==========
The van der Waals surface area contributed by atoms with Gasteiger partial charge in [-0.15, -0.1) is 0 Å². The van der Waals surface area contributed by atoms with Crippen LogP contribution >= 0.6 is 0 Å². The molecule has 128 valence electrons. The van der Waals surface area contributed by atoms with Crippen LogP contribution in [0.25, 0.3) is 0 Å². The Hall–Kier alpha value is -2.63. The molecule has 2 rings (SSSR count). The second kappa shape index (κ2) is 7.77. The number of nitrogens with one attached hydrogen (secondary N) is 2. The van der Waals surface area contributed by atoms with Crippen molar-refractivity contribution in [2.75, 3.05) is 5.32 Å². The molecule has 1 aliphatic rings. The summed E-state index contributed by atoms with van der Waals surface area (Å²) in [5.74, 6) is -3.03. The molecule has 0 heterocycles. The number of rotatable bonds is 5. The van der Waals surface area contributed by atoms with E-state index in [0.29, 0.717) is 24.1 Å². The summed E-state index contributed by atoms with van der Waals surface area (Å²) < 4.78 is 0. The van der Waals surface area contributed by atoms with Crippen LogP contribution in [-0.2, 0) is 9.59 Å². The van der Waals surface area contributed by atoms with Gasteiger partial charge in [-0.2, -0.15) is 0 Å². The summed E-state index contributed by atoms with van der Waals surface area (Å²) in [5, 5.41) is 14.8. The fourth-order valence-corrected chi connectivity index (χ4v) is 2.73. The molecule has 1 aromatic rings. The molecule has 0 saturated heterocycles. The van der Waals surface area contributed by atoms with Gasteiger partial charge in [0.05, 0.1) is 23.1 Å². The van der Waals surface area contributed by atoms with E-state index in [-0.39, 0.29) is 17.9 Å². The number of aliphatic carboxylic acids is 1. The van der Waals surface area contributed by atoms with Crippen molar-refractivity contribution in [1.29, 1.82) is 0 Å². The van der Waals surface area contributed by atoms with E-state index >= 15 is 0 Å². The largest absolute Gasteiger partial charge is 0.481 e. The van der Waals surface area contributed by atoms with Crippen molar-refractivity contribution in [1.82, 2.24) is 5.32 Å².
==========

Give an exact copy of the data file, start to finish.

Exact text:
The van der Waals surface area contributed by atoms with Gasteiger partial charge in [-0.15, -0.1) is 0 Å². The van der Waals surface area contributed by atoms with Crippen LogP contribution >= 0.6 is 0 Å². The molecule has 128 valence electrons. The van der Waals surface area contributed by atoms with Crippen LogP contribution in [0.25, 0.3) is 0 Å². The Hall–Kier alpha value is -2.63. The molecule has 2 rings (SSSR count). The second kappa shape index (κ2) is 7.77. The number of nitrogens with one attached hydrogen (secondary N) is 2. The van der Waals surface area contributed by atoms with Crippen molar-refractivity contribution in [2.75, 3.05) is 5.32 Å². The molecule has 1 aliphatic rings. The summed E-state index contributed by atoms with van der Waals surface area (Å²) in [5.74, 6) is -3.03. The molecule has 0 heterocycles. The number of rotatable bonds is 5. The van der Waals surface area contributed by atoms with E-state index in [0.29, 0.717) is 24.1 Å². The summed E-state index contributed by atoms with van der Waals surface area (Å²) < 4.78 is 0. The van der Waals surface area contributed by atoms with Crippen LogP contribution in [-0.2, 0) is 9.59 Å². The van der Waals surface area contributed by atoms with Gasteiger partial charge in [-0.2, -0.15) is 0 Å². The summed E-state index contributed by atoms with van der Waals surface area (Å²) in [5, 5.41) is 14.8. The fourth-order valence-corrected chi connectivity index (χ4v) is 2.73. The molecule has 1 aromatic rings. The molecule has 0 saturated heterocycles. The van der Waals surface area contributed by atoms with Gasteiger partial charge in [0.05, 0.1) is 23.1 Å². The van der Waals surface area contributed by atoms with E-state index in [-0.39, 0.29) is 17.9 Å². The number of aliphatic carboxylic acids is 1. The van der Waals surface area contributed by atoms with Crippen molar-refractivity contribution in [1.29, 1.82) is 0 Å². The van der Waals surface area contributed by atoms with E-state index >= 15 is 0 Å². The largest absolute Gasteiger partial charge is 0.481 e. The van der Waals surface area contributed by atoms with Crippen molar-refractivity contribution in [1.82, 2.24) is 5.32 Å².